Friday, 24 September 2010

Primary Sources Update: Emails (More)

More feedback from the emails I sent out this time from James Mckay. He seems really friendly and I managed to have a bit of banter with him in the emails I sent which was really nice, I think I'm going to at some point as him for some professional design advice about my portfolio. The work at Tank is very much what I would like to do, very strong identity based with a breadth of application and clientele.

Hi Carl,

Here's an answer for you. I'd just like to point out that I am not the studio owner here at Tank and that these are my personal views. Though of course I have been influenced by practice here at Tank.

On retaining individuality:
When answering any design brief it is important to do as much research as you can. You need to research companies in your client's field to see what's out there, and this will help you create something that will stand out. I also search for general visual inspiration so I can then create a moodboard – this really helps me with the visual direction of the work which follows. But I am constantly collecting (more like hoarding) visual inspiration whenever I see it – it's so important to keep your eyes open. I think it's important to expose yourself to the work of others to keep inspiring yourself – no-one can work in a world void of visual stimulus.

It's vital to a design project's success to engage with and fully understand your client and their brief. Each client has different needs and ambitions, and the purpose of a design project is to meet these highly specific needs. So therefore each piece of work you create must be unique in order to do your job properly!

It's also incredibly important to make decisions throughout the design process. You will need to present the thinking which led to the design solution you present to a client. A client might not like the fact that you used one colour here or another there, but if you have an overall scheme in mind it's easier to defend your work and hopefully persuade them to accept the visual decisions you have made.

On copyright:
I can put my hand on my heart and say that I do not breach copyright in my work. It's very important to check licensing agreements and/or contracts before using photography or illustration.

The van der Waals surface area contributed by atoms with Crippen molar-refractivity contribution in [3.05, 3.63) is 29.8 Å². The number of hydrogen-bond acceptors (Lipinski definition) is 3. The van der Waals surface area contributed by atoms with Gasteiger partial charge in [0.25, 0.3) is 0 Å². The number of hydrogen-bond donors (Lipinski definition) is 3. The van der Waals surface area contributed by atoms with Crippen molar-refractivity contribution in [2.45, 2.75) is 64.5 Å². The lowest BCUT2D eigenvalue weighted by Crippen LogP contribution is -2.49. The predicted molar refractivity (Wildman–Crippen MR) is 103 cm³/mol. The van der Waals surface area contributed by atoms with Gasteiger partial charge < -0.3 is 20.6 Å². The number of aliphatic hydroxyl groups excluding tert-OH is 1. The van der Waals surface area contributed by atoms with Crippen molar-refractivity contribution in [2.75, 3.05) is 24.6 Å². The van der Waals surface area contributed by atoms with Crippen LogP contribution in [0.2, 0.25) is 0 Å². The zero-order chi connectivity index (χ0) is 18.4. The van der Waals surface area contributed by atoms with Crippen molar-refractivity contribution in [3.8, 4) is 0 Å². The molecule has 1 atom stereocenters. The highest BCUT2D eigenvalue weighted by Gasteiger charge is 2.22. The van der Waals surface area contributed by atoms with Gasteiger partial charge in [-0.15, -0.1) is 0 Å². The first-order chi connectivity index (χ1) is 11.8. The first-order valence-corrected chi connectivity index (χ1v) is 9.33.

I left Scotland with a few projects in my portfolio which my previous employer didn't want out in the public domain, yet they were projects I wanted to show to potential employers here in Norway. I solved this by adding the projects to my website behind a login page and only logging into these pages in interviews, and of course not leaving the login details behind when I left. I spoke to my previous boss about it and agreed on this solution before going ahead with it.

As for other people copying my own work, perhaps I only see it as a form of flattery?! Web design is by it's very nature totally public – I get a kick out of seeing something I create live for the world to use. I'm confident in my integrity as a designer to create original works which answer a design brief.

On more design in the world:
The explosion and continuous sophistication of online content is something I find incredibly exciting. To work in the field of web/ digital design is an amazing place to be just now. Some days I feel overloaded with visual inspiration, but on the other hand I now have access to an incredible array of visual work spanning many disciplines through sites like Behance, ffffound and almost too many others to mention.

I absolutely think online exposure opens up new opportunities. Working as a freelancer ten years ago was a completely different story from today. Now you can find clients online through networks and recommendations on LinkedIn, video conference them for free with Skype, email files back and forth or share them online through Dropbox, manage your projects and log your time online with sites like Active Colab and Basecamp, and tap into any number of sites, blogs and twitter feeds for information or advice about just about anything.

I actually think that truly "unique" design or visual style is incredibly hard to achieve or discover. Illustrators like Genevieve Gauckler developed their style for years to bring fresh new visuals into the world, only for the style to run on one campaign and thereafter seem like old news. And that's very exhausting. I think that "unique" design shouldn't be the holy grail for your design work – rather effectiveness. For all the ego-boosting and back-slapping that goes on at design awards ceremonies, your real aim should be to help your clients be the best they can be, to build relationships with them that can help to sustain your workflow, and to build your reputation by doing good work. And by doing it on time

And thank you again James, sounds like you almost enjoyed writing on this subject.

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